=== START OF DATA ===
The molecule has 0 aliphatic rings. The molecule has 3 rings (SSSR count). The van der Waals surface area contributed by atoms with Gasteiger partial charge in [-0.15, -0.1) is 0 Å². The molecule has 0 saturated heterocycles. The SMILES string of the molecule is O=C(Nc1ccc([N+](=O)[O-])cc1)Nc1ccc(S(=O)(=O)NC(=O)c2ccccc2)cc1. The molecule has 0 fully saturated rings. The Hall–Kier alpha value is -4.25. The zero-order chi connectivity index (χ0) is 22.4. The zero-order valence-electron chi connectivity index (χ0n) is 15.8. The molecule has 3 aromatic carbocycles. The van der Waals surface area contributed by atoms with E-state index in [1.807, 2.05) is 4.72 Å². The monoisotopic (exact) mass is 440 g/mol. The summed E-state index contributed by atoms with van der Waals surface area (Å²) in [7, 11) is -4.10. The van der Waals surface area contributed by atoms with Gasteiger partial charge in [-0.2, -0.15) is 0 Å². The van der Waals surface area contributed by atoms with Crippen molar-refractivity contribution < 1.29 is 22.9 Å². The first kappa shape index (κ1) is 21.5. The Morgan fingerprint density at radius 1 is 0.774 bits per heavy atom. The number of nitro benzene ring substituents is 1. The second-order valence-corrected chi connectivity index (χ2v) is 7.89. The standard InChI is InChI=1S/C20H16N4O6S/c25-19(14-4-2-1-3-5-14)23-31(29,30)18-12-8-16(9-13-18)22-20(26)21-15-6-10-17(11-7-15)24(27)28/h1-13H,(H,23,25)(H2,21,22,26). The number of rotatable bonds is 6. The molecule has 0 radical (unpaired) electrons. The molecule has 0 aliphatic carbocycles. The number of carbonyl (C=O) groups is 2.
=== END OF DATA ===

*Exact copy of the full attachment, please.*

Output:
The molecule has 0 aliphatic rings. The molecule has 3 rings (SSSR count). The van der Waals surface area contributed by atoms with Gasteiger partial charge in [-0.15, -0.1) is 0 Å². The molecule has 0 saturated heterocycles. The SMILES string of the molecule is O=C(Nc1ccc([N+](=O)[O-])cc1)Nc1ccc(S(=O)(=O)NC(=O)c2ccccc2)cc1. The molecule has 0 fully saturated rings. The Hall–Kier alpha value is -4.25. The zero-order chi connectivity index (χ0) is 22.4. The zero-order valence-electron chi connectivity index (χ0n) is 15.8. The molecule has 3 aromatic carbocycles. The van der Waals surface area contributed by atoms with E-state index in [1.807, 2.05) is 4.72 Å². The monoisotopic (exact) mass is 440 g/mol. The summed E-state index contributed by atoms with van der Waals surface area (Å²) in [7, 11) is -4.10. The van der Waals surface area contributed by atoms with Gasteiger partial charge in [-0.2, -0.15) is 0 Å². The van der Waals surface area contributed by atoms with Crippen molar-refractivity contribution < 1.29 is 22.9 Å². The first kappa shape index (κ1) is 21.5. The Morgan fingerprint density at radius 1 is 0.774 bits per heavy atom. The number of nitro benzene ring substituents is 1. The second-order valence-corrected chi connectivity index (χ2v) is 7.89. The standard InChI is InChI=1S/C20H16N4O6S/c25-19(14-4-2-1-3-5-14)23-31(29,30)18-12-8-16(9-13-18)22-20(26)21-15-6-10-17(11-7-15)24(27)28/h1-13H,(H,23,25)(H2,21,22,26). The number of rotatable bonds is 6. The molecule has 0 radical (unpaired) electrons. The molecule has 0 aliphatic carbocycles. The number of carbonyl (C=O) groups is 2.